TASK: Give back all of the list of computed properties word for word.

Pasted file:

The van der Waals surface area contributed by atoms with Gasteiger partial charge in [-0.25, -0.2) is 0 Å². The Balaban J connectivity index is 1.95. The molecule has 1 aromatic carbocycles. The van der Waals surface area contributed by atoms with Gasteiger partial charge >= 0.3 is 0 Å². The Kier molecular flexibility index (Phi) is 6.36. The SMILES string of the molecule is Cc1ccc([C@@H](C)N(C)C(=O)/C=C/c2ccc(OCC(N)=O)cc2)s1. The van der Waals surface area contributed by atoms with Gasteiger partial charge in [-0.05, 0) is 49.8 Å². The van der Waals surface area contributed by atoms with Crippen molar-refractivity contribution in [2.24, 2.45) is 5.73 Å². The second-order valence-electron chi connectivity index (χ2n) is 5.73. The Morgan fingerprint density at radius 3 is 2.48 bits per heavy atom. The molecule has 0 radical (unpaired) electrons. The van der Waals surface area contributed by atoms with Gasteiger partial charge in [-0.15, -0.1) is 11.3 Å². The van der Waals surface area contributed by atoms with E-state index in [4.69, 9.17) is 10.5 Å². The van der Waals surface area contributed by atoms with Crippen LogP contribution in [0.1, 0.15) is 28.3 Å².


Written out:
The van der Waals surface area contributed by atoms with Gasteiger partial charge in [-0.25, -0.2) is 0 Å². The Balaban J connectivity index is 1.95. The molecule has 1 aromatic carbocycles. The van der Waals surface area contributed by atoms with Gasteiger partial charge >= 0.3 is 0 Å². The Kier molecular flexibility index (Phi) is 6.36. The SMILES string of the molecule is Cc1ccc([C@@H](C)N(C)C(=O)/C=C/c2ccc(OCC(N)=O)cc2)s1. The van der Waals surface area contributed by atoms with Gasteiger partial charge in [-0.05, 0) is 49.8 Å². The van der Waals surface area contributed by atoms with Crippen molar-refractivity contribution in [2.24, 2.45) is 5.73 Å². The second-order valence-electron chi connectivity index (χ2n) is 5.73. The Morgan fingerprint density at radius 3 is 2.48 bits per heavy atom. The molecule has 0 radical (unpaired) electrons. The van der Waals surface area contributed by atoms with Gasteiger partial charge in [-0.15, -0.1) is 11.3 Å². The van der Waals surface area contributed by atoms with E-state index in [4.69, 9.17) is 10.5 Å². The van der Waals surface area contributed by atoms with Crippen LogP contribution in [0.1, 0.15) is 28.3 Å².